• May 4th 2009, 11:27 AM
ric115
How to Solve a quadratic equation in a non quadratic form such as :

s² + 2abs + b² s = 4
a = 5
b = 2

Do I solve the solution by completing the square?

My tutor has advised me to substitute some values into the equation which I have done shown above, with these values it = 100

He said also to re arrange and maybe move the b² to the right hand side s² + 2abs = -b²

Do you know why he has advised me to do this?

As you can see im kinda hitting a brick wall with this quadratic so any help would be much appreciated :O)

Richard
• May 4th 2009, 11:31 AM
e^(i*pi)
Quote:

Originally Posted by ric115
How to Solve a quadratic equation in a non quadratic form such as :

s² + 2abs + b² s = 4
a = 5
b = 2

Do I solve the solution by completing the square?

My tutor has advised me to substitute some values into the equation which I have done shown above, with these values it = 100

He said also to re arrange and maybe move the b² to the right hand side s² + 2abs = -b²

Do you know why he has advised me to do this?

As you can see im kinda hitting a brick wall with this quadratic so any help would be much appreciated :O)

Richard

I would get everything on one side and then use the quadratic formula:
• May 4th 2009, 11:44 AM
ric115
This is the original equation sorry my message wasnt very clear.

s² + 2abs + b²

s = 4
a = 5
b = 2

My tutor has told me to move the b² to the right hand side

s² + 2abs = -b²

Could i substitue these values into the equation and have

16 + 80 + 4 = 100

Thanks

Richard
• May 4th 2009, 12:59 PM
e^(i*pi)
Quote:

Originally Posted by ric115
This is the original equation sorry my message wasnt very clear.

s² + 2abs + b²

s = 4
a = 5
b = 2

My tutor has told me to move the b² to the right hand side

s² + 2abs = -(b²)

Could i substitue these values into the equation and have

16 + 80 + 4 = 100

Thanks

Richard

Given what you said I'll assume it is equal to 0 then. If you move b² over to the right hand side as said you can complete the square:

$\displaystyle s^2 + 2abs = -b^2$

Looking at the LHS: $\displaystyle s^2+2abs = (s+ab)^2 - {\color{blue}a^2b^2}$

Move the a²b² over to the other side:

$\displaystyle (s+ab)^2 = a^2b^2-b^2 = b^2(a^2-1)$

Can you go on from there?

Personally I still think using the quadratic equation would be easier with a=1, b= 2ab, c=b^2 :p
• May 4th 2009, 02:38 PM
ric115
This may sound silly but if i was to use the quadratic equation what would s = ?
I didnt realise i could use the quadratic formula as i the equation had two square values

Cheers
Richard
• May 4th 2009, 03:50 PM
e^(i*pi)
Quote:

Originally Posted by ric115
This may sound silly but if i was to use the quadratic equation what would s = ?
I didnt realise i could use the quadratic formula as i the equation had two square values

Cheers
Richard

You can use it because b^2 is a constant in terms of s (ie: there is no s term there)

Let a =p and b=q

s² + 2abs + b² = s² + 2pqs + q^2 = 0 (this will make the next step easier to understand),

In this equation we know that a=1, b = 2pq and c=q^2 (the coefficients of s^2, s and constant respectively)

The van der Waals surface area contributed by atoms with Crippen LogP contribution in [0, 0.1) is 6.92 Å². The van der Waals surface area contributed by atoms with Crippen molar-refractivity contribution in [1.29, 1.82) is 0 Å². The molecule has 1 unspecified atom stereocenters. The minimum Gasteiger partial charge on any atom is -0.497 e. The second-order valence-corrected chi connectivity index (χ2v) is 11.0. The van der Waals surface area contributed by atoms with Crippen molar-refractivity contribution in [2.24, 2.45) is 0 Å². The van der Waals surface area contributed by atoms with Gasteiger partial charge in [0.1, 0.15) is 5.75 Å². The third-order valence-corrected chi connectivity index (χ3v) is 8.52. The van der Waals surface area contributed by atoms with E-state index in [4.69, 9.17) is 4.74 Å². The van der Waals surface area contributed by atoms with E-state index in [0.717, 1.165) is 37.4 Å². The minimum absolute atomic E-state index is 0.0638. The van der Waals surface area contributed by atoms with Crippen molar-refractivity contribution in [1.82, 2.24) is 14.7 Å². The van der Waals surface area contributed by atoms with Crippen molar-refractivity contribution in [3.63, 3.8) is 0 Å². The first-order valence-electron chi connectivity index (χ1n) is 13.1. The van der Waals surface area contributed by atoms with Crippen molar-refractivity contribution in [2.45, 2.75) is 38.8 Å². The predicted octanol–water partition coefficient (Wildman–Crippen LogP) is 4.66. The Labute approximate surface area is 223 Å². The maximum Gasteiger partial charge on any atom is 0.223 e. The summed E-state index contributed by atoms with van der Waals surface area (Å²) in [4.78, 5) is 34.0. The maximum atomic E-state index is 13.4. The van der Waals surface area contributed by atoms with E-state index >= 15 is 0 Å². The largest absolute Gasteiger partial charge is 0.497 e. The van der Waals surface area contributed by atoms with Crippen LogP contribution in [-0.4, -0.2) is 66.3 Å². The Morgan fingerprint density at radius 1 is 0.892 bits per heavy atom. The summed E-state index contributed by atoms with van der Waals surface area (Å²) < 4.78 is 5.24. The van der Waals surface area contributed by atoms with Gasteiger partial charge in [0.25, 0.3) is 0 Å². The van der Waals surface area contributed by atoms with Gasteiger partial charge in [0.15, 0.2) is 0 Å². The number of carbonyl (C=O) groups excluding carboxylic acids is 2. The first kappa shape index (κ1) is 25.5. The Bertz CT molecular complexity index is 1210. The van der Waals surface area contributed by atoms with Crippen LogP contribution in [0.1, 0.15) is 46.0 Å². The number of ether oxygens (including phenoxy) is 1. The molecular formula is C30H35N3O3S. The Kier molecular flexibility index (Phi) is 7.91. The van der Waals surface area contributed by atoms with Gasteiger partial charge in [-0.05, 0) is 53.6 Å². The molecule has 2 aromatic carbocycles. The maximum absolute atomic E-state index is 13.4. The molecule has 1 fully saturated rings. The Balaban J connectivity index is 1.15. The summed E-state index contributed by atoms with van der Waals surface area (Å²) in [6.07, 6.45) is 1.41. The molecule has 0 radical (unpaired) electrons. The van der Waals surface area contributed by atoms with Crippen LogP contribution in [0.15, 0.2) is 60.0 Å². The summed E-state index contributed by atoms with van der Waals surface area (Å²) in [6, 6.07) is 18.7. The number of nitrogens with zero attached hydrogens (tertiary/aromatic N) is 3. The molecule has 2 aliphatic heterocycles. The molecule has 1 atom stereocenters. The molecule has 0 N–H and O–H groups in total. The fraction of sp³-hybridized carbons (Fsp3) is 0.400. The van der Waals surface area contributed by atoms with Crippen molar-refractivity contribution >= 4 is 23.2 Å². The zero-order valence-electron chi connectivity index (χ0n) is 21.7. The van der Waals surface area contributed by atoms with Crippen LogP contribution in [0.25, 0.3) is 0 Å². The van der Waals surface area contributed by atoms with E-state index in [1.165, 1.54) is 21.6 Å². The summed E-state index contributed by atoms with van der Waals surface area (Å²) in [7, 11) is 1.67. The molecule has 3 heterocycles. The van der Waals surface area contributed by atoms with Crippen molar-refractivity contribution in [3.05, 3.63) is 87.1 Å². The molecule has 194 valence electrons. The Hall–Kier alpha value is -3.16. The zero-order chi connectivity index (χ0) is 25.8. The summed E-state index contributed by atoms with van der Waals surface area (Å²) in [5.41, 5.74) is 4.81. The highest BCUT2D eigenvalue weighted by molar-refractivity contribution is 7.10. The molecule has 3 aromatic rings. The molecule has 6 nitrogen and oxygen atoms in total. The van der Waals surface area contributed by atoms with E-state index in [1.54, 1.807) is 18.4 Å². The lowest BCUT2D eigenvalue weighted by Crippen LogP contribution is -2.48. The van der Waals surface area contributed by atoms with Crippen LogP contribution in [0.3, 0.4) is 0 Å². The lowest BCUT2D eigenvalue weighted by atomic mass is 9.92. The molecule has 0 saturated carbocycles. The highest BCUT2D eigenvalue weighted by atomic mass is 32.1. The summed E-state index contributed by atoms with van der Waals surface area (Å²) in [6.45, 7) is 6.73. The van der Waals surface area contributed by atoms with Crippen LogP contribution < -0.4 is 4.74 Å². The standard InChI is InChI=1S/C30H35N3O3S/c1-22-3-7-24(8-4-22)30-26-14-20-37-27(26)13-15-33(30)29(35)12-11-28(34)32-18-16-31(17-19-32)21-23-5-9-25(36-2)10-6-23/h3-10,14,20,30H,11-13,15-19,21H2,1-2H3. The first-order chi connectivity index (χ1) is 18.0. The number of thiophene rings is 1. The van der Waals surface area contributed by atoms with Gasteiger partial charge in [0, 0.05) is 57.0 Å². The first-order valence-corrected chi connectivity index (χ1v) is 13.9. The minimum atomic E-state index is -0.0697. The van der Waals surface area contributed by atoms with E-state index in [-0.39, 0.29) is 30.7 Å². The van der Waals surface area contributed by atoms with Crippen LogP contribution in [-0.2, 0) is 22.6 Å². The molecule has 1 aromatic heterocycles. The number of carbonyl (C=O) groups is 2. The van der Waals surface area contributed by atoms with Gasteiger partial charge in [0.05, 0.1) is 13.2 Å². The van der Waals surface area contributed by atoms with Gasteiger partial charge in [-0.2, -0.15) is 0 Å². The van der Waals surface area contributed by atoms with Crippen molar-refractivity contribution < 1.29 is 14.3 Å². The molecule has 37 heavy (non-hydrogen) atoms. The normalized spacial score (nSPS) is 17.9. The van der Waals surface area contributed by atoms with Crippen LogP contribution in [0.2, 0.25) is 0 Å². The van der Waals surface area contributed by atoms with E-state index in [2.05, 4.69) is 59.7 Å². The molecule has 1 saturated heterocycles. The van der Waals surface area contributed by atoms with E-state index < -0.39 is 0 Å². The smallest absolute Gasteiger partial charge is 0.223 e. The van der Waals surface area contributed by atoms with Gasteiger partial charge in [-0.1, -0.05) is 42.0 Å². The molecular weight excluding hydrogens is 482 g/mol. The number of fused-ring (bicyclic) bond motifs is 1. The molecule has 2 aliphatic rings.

$\displaystyle s = \frac{-b\pm \sqrt{b^2-4ac}}{2a} = \frac{-2pq \pm \sqrt{4p^2q^2 - 4q^2}}{2}$

Looking at $\displaystyle \sqrt{4p^2q^2 - 4q^2}$ we can see that 4q² is a factor so we can remove that to give $\displaystyle \sqrt{4q^2} \sqrt{p^2-1} = 2q \sqrt{p^2-1}$

$\displaystyle s = \frac{-b\pm \sqrt{b^2-4ac}}{2a} = \frac{-2pq \pm 2q\sqrt{p^2-1}}{2}$$\displaystyle = \frac{2q(-2 {\color{red}p}\pm \sqrt{p^2-1})}{2} = q(-2{\color{red}p}\pm \sqrt{p^2-1}) If we reintroduce a and b for p and q we get a solution of \displaystyle s = b(-2{\color{red}a}\pm \sqrt{a^2-1}) From there you put in your values of a and b • May 5th 2009, 12:02 PM ric115 Thank you very much that makes much more sense Richard • May 5th 2009, 12:07 PM e^(i*pi) Quote: Originally Posted by ric115 Thank you very much that makes much more sense Richard Just to let you know I made a mistake in my previous work but is now corrected in red • May 5th 2009, 12:21 PM ric115 yeah got it cheers again • May 5th 2009, 12:25 PM e^(i*pi) Quote: Originally Posted by ric115 yeah got it cheers again In that case it was a test to see if you spotted it (Wink) • May 6th 2009, 09:52 AM ric115 Quote: Originally Posted by e^(i*pi) You can use it because b^2 is a constant in terms of s (ie: there is no s term there) Let a =p and b=q s² + 2abs + b² = s² + 2pqs + q^2 = 0 (this will make the next step easier to understand), In this equation we know that a=1, b = 2pq and c=q^2 (the coefficients of s^2, s and constant respectively) \displaystyle s = \frac{-b\pm \sqrt{b^2-4ac}}{2a} = \frac{-2pq \pm \sqrt{4p^2q^2 - 4q^2}}{2} Looking at \displaystyle \sqrt{4p^2q^2 - 4q^2} we can see that 4q² is a factor so we can remove that to give \displaystyle \sqrt{4q^2} \sqrt{p^2-1} = 2q \sqrt{p^2-1} \displaystyle s = \frac{-b\pm \sqrt{b^2-4ac}}{2a} = \frac{-2pq \pm 2q\sqrt{p^2-1}}{2}$$\displaystyle = \frac{2q(-2 {\color{red}p}\pm \sqrt{p^2-1})}{2} = q(-2{\color{red}p}\pm \sqrt{p^2-1})$

If we reintroduce a and b for p and q we get a solution of

$\displaystyle s = b(-2{\color{red}a}\pm \sqrt{a^2-1})$

From there you put in your values of a and b

hi

Regarding the formula shown below i have gone through this but theres only one part i dont understand. the last bit of the equation. why do you put brackets around s = 2q(-2p ± √b² - 1) or should the formula be
s = 2q(-2pq ± √b² - 1)

http://www.mathhelpforum.com/math-he...00fcb925-1.gifhttp://www.mathhelpforum.com/math-he...fbf3afbe-1.gif

I hope you can follow what i ve written lol

Cheers again

Richard